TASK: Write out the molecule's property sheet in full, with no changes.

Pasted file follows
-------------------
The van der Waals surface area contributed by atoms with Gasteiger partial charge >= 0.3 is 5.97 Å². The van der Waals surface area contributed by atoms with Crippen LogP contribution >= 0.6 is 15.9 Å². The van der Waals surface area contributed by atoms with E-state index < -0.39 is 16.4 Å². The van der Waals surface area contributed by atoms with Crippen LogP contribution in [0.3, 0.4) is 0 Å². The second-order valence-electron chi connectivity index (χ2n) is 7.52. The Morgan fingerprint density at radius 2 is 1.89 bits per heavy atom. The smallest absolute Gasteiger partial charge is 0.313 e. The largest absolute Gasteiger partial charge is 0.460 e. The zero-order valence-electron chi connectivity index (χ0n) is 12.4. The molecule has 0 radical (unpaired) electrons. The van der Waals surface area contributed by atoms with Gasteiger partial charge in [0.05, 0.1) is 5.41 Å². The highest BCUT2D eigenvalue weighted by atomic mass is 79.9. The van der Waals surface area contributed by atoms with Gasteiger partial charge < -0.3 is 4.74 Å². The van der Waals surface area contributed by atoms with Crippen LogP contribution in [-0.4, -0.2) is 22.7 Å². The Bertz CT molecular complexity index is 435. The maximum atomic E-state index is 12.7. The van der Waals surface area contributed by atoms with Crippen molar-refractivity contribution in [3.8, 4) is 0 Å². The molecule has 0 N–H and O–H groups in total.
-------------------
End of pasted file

The van der Waals surface area contributed by atoms with Gasteiger partial charge >= 0.3 is 5.97 Å². The van der Waals surface area contributed by atoms with Crippen LogP contribution >= 0.6 is 15.9 Å². The van der Waals surface area contributed by atoms with E-state index < -0.39 is 16.4 Å². The van der Waals surface area contributed by atoms with Crippen LogP contribution in [0.3, 0.4) is 0 Å². The second-order valence-electron chi connectivity index (χ2n) is 7.52. The Morgan fingerprint density at radius 2 is 1.89 bits per heavy atom. The smallest absolute Gasteiger partial charge is 0.313 e. The largest absolute Gasteiger partial charge is 0.460 e. The zero-order valence-electron chi connectivity index (χ0n) is 12.4. The molecule has 0 radical (unpaired) electrons. The van der Waals surface area contributed by atoms with Gasteiger partial charge in [0.05, 0.1) is 5.41 Å². The highest BCUT2D eigenvalue weighted by atomic mass is 79.9. The van der Waals surface area contributed by atoms with Gasteiger partial charge < -0.3 is 4.74 Å². The van der Waals surface area contributed by atoms with Crippen LogP contribution in [-0.4, -0.2) is 22.7 Å². The Bertz CT molecular complexity index is 435. The maximum atomic E-state index is 12.7. The van der Waals surface area contributed by atoms with Crippen molar-refractivity contribution in [3.8, 4) is 0 Å². The molecule has 0 N–H and O–H groups in total.